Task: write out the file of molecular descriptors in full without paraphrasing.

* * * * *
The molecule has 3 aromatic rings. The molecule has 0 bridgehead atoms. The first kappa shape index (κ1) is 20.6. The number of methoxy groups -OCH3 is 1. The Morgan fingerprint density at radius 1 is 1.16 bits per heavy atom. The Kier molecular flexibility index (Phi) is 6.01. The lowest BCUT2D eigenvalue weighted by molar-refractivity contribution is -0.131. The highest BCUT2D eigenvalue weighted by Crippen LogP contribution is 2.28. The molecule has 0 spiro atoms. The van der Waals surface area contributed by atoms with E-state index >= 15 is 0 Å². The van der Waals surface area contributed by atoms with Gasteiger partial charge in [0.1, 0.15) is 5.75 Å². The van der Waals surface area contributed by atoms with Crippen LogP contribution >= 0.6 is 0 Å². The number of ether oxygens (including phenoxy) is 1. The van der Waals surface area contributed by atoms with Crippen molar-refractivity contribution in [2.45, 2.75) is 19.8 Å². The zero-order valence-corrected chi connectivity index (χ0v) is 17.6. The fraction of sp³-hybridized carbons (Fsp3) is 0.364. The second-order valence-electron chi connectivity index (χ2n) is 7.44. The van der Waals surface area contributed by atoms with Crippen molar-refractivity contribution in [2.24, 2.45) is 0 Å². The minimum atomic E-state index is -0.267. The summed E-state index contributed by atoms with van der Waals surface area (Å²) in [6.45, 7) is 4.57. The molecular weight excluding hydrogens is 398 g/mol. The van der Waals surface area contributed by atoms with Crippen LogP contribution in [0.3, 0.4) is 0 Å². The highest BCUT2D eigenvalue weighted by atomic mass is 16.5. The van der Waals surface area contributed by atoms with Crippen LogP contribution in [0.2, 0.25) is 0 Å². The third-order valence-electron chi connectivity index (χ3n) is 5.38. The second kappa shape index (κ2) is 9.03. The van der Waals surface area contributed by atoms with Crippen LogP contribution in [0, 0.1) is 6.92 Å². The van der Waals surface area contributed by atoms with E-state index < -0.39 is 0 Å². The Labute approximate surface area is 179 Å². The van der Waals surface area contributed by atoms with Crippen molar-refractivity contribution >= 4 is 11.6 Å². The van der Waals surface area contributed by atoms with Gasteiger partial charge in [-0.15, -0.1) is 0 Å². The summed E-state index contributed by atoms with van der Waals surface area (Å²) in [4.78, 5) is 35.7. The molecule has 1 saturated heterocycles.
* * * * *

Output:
The molecule has 3 aromatic rings. The molecule has 0 bridgehead atoms. The first kappa shape index (κ1) is 20.6. The number of methoxy groups -OCH3 is 1. The Morgan fingerprint density at radius 1 is 1.16 bits per heavy atom. The Kier molecular flexibility index (Phi) is 6.01. The lowest BCUT2D eigenvalue weighted by molar-refractivity contribution is -0.131. The highest BCUT2D eigenvalue weighted by Crippen LogP contribution is 2.28. The molecule has 0 spiro atoms. The van der Waals surface area contributed by atoms with E-state index >= 15 is 0 Å². The van der Waals surface area contributed by atoms with Gasteiger partial charge in [0.1, 0.15) is 5.75 Å². The van der Waals surface area contributed by atoms with Crippen LogP contribution >= 0.6 is 0 Å². The number of ether oxygens (including phenoxy) is 1. The van der Waals surface area contributed by atoms with Crippen molar-refractivity contribution in [2.45, 2.75) is 19.8 Å². The zero-order valence-corrected chi connectivity index (χ0v) is 17.6. The fraction of sp³-hybridized carbons (Fsp3) is 0.364. The second-order valence-electron chi connectivity index (χ2n) is 7.44. The van der Waals surface area contributed by atoms with Crippen molar-refractivity contribution in [2.24, 2.45) is 0 Å². The minimum atomic E-state index is -0.267. The summed E-state index contributed by atoms with van der Waals surface area (Å²) in [6.45, 7) is 4.57. The molecular weight excluding hydrogens is 398 g/mol. The van der Waals surface area contributed by atoms with Crippen LogP contribution in [0.3, 0.4) is 0 Å². The highest BCUT2D eigenvalue weighted by atomic mass is 16.5. The van der Waals surface area contributed by atoms with Crippen LogP contribution in [0.2, 0.25) is 0 Å². The third-order valence-electron chi connectivity index (χ3n) is 5.38. The second kappa shape index (κ2) is 9.03. The van der Waals surface area contributed by atoms with Crippen LogP contribution in [0, 0.1) is 6.92 Å². The van der Waals surface area contributed by atoms with E-state index < -0.39 is 0 Å². The Labute approximate surface area is 179 Å². The van der Waals surface area contributed by atoms with Crippen molar-refractivity contribution >= 4 is 11.6 Å². The van der Waals surface area contributed by atoms with Gasteiger partial charge in [-0.15, -0.1) is 0 Å². The summed E-state index contributed by atoms with van der Waals surface area (Å²) in [4.78, 5) is 35.7. The molecule has 1 saturated heterocycles.